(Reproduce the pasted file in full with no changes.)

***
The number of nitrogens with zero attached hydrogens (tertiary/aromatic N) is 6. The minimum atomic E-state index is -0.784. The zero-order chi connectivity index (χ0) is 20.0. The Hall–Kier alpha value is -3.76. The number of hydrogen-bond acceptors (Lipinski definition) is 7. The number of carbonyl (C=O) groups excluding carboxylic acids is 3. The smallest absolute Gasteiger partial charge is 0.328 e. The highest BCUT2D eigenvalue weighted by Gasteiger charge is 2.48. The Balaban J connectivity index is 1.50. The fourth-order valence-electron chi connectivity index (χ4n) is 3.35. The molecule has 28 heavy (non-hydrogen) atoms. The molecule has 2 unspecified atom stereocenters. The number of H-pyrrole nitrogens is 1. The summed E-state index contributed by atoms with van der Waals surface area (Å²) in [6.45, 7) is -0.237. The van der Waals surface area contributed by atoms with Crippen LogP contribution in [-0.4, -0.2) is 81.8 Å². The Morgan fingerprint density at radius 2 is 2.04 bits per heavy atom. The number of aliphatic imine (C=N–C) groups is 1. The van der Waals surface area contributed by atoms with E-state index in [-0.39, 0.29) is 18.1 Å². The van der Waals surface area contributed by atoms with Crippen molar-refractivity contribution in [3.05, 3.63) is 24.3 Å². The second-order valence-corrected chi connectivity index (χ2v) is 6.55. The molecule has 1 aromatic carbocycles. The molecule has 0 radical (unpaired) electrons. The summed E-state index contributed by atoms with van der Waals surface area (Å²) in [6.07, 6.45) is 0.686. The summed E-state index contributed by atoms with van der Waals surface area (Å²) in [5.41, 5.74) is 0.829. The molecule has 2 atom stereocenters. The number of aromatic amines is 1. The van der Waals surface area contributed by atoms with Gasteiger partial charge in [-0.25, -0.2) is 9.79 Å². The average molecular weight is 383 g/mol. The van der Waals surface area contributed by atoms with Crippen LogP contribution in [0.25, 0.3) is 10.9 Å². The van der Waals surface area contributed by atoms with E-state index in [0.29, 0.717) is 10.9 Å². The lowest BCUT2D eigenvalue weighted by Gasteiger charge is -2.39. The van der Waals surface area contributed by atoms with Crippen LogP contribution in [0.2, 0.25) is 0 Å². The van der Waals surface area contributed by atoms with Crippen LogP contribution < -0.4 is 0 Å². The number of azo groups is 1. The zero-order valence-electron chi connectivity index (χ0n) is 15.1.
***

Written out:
The number of nitrogens with zero attached hydrogens (tertiary/aromatic N) is 6. The minimum atomic E-state index is -0.784. The zero-order chi connectivity index (χ0) is 20.0. The Hall–Kier alpha value is -3.76. The number of hydrogen-bond acceptors (Lipinski definition) is 7. The number of carbonyl (C=O) groups excluding carboxylic acids is 3. The smallest absolute Gasteiger partial charge is 0.328 e. The highest BCUT2D eigenvalue weighted by Gasteiger charge is 2.48. The Balaban J connectivity index is 1.50. The fourth-order valence-electron chi connectivity index (χ4n) is 3.35. The molecule has 28 heavy (non-hydrogen) atoms. The molecule has 2 unspecified atom stereocenters. The number of H-pyrrole nitrogens is 1. The summed E-state index contributed by atoms with van der Waals surface area (Å²) in [6.45, 7) is -0.237. The van der Waals surface area contributed by atoms with Crippen LogP contribution in [-0.4, -0.2) is 81.8 Å². The Morgan fingerprint density at radius 2 is 2.04 bits per heavy atom. The number of aliphatic imine (C=N–C) groups is 1. The van der Waals surface area contributed by atoms with E-state index in [-0.39, 0.29) is 18.1 Å². The van der Waals surface area contributed by atoms with Crippen molar-refractivity contribution in [3.05, 3.63) is 24.3 Å². The second-order valence-corrected chi connectivity index (χ2v) is 6.55. The molecule has 1 aromatic carbocycles. The molecule has 0 radical (unpaired) electrons. The summed E-state index contributed by atoms with van der Waals surface area (Å²) in [6.07, 6.45) is 0.686. The summed E-state index contributed by atoms with van der Waals surface area (Å²) in [5.41, 5.74) is 0.829. The molecule has 2 atom stereocenters. The number of aromatic amines is 1. The van der Waals surface area contributed by atoms with Gasteiger partial charge in [-0.25, -0.2) is 9.79 Å². The average molecular weight is 383 g/mol. The van der Waals surface area contributed by atoms with Crippen LogP contribution in [0.25, 0.3) is 10.9 Å². The van der Waals surface area contributed by atoms with E-state index in [0.29, 0.717) is 10.9 Å². The lowest BCUT2D eigenvalue weighted by Gasteiger charge is -2.39. The van der Waals surface area contributed by atoms with Crippen LogP contribution in [0.2, 0.25) is 0 Å². The van der Waals surface area contributed by atoms with Crippen LogP contribution < -0.4 is 0 Å². The number of azo groups is 1. The zero-order valence-electron chi connectivity index (χ0n) is 15.1.